The last time the Cardinal played in the national championship — 2010 in the Alamodome, when it fell to UConn — was the last time that a Pac-12 team did as well. At that point, the league was still the Pac-10, and Stanford was largely the national face it. Since welcoming the University of Utah and University of Colorado, Boulder, in 2011, Pac-12 teams emerged as a staple of the women’s Final Four with appearances by Oregon, Oregon State, Washington, the University of California, Berkeley and Stanford.

“I’m hoping with both of us in the championship game, the Pac-12 will get some respect and the East Coast bias will stop,” Barnes told reporters on Saturday.

Barnes, meanwhile, was fighting to become the third Black female coach to claim the N.C.A.A. title. She is one of five Black women to have coached in a women’s Final Four, following in the footsteps of C. Vivian Stringer, Carolyn Peck, Pokey Chatman and Dawn Staley; the national semifinals this year was the first time that two Black head coaches led teams simultaneously.

“Our history here in women’s basketball is so filled with so many Black bodies that for this to be happening in 2021, to me, is long overdue,” Staley, the South Carolina coach and one of two Black women to win a national championship, said in a postgame interview this week about being one of two Black head coaches in this year’s Final Four.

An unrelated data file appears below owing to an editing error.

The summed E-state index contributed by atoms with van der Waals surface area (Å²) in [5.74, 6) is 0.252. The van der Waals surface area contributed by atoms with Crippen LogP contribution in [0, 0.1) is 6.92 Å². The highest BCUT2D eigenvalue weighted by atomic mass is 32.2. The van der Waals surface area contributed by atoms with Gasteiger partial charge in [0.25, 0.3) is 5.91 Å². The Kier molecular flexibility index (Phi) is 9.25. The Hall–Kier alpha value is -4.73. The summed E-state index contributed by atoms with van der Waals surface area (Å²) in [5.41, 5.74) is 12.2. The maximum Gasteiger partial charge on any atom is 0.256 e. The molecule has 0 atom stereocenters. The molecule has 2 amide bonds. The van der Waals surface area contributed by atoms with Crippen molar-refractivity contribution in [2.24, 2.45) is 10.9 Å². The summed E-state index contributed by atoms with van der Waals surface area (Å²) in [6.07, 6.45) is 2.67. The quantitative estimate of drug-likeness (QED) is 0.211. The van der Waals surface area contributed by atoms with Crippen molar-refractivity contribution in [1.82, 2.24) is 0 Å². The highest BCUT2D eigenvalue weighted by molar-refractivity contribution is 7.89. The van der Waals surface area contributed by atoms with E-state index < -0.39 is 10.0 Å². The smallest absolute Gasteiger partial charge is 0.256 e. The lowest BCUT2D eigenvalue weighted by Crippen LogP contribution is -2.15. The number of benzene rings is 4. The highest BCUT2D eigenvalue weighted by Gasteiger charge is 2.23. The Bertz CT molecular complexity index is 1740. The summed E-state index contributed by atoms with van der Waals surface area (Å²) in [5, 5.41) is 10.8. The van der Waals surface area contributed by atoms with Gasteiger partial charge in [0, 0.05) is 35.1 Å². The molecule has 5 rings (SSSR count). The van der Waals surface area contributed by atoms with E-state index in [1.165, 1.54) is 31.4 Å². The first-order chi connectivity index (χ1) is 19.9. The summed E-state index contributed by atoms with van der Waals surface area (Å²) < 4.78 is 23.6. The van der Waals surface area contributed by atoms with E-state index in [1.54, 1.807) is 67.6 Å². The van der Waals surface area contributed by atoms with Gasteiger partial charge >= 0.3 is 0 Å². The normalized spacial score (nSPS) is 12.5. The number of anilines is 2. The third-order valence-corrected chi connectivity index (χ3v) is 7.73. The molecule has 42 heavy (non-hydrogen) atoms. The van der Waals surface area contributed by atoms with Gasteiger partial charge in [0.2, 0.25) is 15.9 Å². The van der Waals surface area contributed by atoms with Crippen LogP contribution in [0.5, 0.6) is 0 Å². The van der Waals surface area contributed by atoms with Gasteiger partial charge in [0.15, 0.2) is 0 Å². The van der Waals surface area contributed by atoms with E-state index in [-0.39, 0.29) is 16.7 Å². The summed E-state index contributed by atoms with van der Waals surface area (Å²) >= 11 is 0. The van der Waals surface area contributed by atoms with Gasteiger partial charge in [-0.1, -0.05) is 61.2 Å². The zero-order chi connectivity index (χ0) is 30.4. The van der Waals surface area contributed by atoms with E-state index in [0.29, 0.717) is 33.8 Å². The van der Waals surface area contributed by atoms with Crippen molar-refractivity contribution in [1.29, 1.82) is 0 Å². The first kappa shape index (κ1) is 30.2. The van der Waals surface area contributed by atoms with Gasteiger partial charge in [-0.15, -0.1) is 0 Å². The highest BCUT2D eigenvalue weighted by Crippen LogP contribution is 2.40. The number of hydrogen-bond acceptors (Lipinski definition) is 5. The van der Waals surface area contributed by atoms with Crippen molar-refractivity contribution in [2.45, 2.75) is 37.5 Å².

The win marks an end to the teams’s stay in San Antonio, a controlled environment that offered a clear view of disparities between the men’s and women’s tournaments.

That, too, was marked by the virus.

“I don’t think it would have, no I don’t: Covid has exacerbated everything,” VanDerveer said of the disparities between the men’s and women’s tournaments coming to light in an interview with The New York Times on Thursday. “It has challenged us in ways we were really maybe unprepared for.”